The New York Times Press Items
The Rev. Jim Wallis, another religious adviser to Mr. Obama and the president and chief executive of Sojourners, a left-leaning evangelical organization, said that he had fielded calls since the announcement from pastors across the country, including African-American and Hispanic ministers. Religious leaders, he said, are deeply divided, with some seeing it as the government forcing clergy to accept a definition of marriage that they consider anathema to their teachings.
Predictably the media will report the “religious issues” in the coming election as abortion, gay marriage, perhaps evolution and, this year, maybe Mormonism. But a growing number of people from the faith community, especially a younger generation, will also see the alarming Census number on growing poverty rates in America as a fundamental moral and religious issue that every candidate must address. And how they plan to deal with America’s growing economic disparity, now being protested by the Occupy Movement, is likely to be a primary factor in how many in the faith community will vote in the next election.
Scholars like Dr. Collins and Mr. Noll, and publications like Books & Culture, Sojourners and The Christian Century, offer an alternative to the self-anointed leaders. They recognize that the Bible does not condemn evolution and says next to nothing about gay marriage. They understand that Christian theology can incorporate Darwin’s insights and flourish in a pluralistic society.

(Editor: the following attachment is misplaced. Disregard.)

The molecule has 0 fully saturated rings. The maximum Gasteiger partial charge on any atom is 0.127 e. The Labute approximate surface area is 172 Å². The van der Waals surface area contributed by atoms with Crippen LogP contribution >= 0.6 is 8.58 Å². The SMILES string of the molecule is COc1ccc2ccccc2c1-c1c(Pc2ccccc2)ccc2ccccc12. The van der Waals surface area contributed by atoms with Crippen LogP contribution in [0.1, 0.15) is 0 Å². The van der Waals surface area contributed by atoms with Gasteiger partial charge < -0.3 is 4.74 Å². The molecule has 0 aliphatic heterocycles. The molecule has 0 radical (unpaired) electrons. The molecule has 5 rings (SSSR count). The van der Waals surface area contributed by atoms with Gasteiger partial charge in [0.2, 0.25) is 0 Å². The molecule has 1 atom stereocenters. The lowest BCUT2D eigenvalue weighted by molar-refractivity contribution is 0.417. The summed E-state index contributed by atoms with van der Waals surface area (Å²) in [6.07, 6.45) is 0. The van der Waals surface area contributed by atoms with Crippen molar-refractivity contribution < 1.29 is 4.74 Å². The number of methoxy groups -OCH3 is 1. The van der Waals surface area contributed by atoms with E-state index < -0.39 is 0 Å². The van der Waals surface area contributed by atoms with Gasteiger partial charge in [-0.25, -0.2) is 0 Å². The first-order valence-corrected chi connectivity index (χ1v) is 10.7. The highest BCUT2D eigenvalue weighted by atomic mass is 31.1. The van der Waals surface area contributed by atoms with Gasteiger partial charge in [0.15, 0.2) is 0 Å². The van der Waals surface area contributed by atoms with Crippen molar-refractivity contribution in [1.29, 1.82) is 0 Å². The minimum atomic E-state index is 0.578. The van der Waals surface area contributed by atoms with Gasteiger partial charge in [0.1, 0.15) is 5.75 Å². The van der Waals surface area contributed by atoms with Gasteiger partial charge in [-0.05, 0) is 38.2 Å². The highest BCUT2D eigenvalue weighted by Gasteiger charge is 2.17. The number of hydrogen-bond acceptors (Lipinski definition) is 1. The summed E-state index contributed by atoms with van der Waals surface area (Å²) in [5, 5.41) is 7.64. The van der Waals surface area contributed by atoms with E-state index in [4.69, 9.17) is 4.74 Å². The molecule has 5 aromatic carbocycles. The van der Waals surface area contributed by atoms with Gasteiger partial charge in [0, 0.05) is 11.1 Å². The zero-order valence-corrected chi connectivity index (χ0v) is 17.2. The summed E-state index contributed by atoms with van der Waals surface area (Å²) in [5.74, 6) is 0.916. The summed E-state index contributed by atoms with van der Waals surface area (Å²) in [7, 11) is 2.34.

Jim Wallis is quoted by columnist Nicholas Kristof regarding the death of John Stott.
Rev. Wallis and the Southern Baptist Convention's Richard Land discuss the moral issues as stake in our national budget.
Hunger is a disease; starvation is its extreme form. Hunger can lead to starvation; starvation to death. Obvious, no?
I stopped eating on Monday and joined around 4,000 other people in a fast to call attention to Congressional budget proposals that would make huge cuts in programs for the poor and hungry.
Last week, the conservative broadcaster Glenn Beck called on Christians to leave their churches if they heard any preaching about social or economic justice because, he claimed, those were slogans affiliated with Nazism and Communism.
This week, the Rev. Jim Wallis, a liberal evangelical leader in Washington, D.C., called on Christians to leave Glenn Beck.
The effort has been backed by Richard Viguerie, a fundraiser and activist considered the father of the modern conservative movement. Viguerie, in a July 2009 essay in Sojourners magazine, wrote that executions are supposed to take the life of the guilty -- but noted there are enough flaws in the system to fear an innocent person has been put to death.
What happened to both Wheaton and Jenna Liao tells much about the shifts in evangelical Christianity as a whole. Her Christian education exposed her to examples of religious idealism from St. Thomas Aquinas to Mother Teresa to the progressive evangelical ministers Jim Wallis and Soong-Chan Rah.